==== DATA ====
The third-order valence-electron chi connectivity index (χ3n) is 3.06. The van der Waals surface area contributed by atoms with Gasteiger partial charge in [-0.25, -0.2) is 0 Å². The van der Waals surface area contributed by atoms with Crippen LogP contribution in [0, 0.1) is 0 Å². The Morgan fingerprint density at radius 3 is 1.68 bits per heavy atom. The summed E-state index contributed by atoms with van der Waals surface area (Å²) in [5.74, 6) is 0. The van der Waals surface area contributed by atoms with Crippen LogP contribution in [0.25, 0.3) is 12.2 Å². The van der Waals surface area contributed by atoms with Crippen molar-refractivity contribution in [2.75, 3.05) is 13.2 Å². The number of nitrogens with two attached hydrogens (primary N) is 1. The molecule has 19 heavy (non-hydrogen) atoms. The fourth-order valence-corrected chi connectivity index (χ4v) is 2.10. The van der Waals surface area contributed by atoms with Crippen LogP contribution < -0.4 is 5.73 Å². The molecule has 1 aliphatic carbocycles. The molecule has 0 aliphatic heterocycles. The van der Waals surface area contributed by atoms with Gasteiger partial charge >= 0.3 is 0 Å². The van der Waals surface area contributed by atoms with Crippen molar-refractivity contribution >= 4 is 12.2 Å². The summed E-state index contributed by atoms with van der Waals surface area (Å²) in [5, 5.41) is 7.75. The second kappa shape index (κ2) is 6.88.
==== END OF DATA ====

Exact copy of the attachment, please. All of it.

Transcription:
The third-order valence-electron chi connectivity index (χ3n) is 3.06. The van der Waals surface area contributed by atoms with Gasteiger partial charge in [-0.25, -0.2) is 0 Å². The van der Waals surface area contributed by atoms with Crippen LogP contribution in [0, 0.1) is 0 Å². The Morgan fingerprint density at radius 3 is 1.68 bits per heavy atom. The summed E-state index contributed by atoms with van der Waals surface area (Å²) in [5.74, 6) is 0. The van der Waals surface area contributed by atoms with Crippen LogP contribution in [0.25, 0.3) is 12.2 Å². The van der Waals surface area contributed by atoms with Crippen molar-refractivity contribution in [2.75, 3.05) is 13.2 Å². The number of nitrogens with two attached hydrogens (primary N) is 1. The molecule has 19 heavy (non-hydrogen) atoms. The fourth-order valence-corrected chi connectivity index (χ4v) is 2.10. The van der Waals surface area contributed by atoms with Crippen LogP contribution < -0.4 is 5.73 Å². The molecule has 1 aliphatic carbocycles. The molecule has 0 aliphatic heterocycles. The van der Waals surface area contributed by atoms with Gasteiger partial charge >= 0.3 is 0 Å². The van der Waals surface area contributed by atoms with Crippen molar-refractivity contribution >= 4 is 12.2 Å². The summed E-state index contributed by atoms with van der Waals surface area (Å²) in [5, 5.41) is 7.75. The second kappa shape index (κ2) is 6.88.